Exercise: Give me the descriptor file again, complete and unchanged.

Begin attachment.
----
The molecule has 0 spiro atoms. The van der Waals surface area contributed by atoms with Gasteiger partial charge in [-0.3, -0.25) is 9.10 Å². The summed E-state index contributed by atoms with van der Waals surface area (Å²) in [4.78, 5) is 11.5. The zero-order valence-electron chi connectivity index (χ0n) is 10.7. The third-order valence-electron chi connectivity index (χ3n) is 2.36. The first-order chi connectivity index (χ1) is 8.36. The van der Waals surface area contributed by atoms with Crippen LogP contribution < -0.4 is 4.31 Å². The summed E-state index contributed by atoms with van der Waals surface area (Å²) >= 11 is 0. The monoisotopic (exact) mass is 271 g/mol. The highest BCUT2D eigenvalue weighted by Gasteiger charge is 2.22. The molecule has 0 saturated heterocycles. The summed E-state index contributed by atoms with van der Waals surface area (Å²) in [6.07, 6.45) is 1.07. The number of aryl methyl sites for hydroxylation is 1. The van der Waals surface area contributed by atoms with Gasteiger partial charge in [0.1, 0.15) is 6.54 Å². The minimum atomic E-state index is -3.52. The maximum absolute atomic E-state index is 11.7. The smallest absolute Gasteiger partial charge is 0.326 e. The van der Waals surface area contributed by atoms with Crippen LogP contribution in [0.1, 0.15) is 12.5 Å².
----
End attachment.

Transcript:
The molecule has 0 spiro atoms. The van der Waals surface area contributed by atoms with Gasteiger partial charge in [-0.3, -0.25) is 9.10 Å². The summed E-state index contributed by atoms with van der Waals surface area (Å²) in [4.78, 5) is 11.5. The zero-order valence-electron chi connectivity index (χ0n) is 10.7. The third-order valence-electron chi connectivity index (χ3n) is 2.36. The first-order chi connectivity index (χ1) is 8.36. The van der Waals surface area contributed by atoms with Crippen LogP contribution < -0.4 is 4.31 Å². The summed E-state index contributed by atoms with van der Waals surface area (Å²) >= 11 is 0. The monoisotopic (exact) mass is 271 g/mol. The highest BCUT2D eigenvalue weighted by Gasteiger charge is 2.22. The molecule has 0 saturated heterocycles. The summed E-state index contributed by atoms with van der Waals surface area (Å²) in [6.07, 6.45) is 1.07. The number of aryl methyl sites for hydroxylation is 1. The van der Waals surface area contributed by atoms with Gasteiger partial charge in [0.1, 0.15) is 6.54 Å². The minimum atomic E-state index is -3.52. The maximum absolute atomic E-state index is 11.7. The smallest absolute Gasteiger partial charge is 0.326 e. The van der Waals surface area contributed by atoms with Crippen LogP contribution in [0.1, 0.15) is 12.5 Å².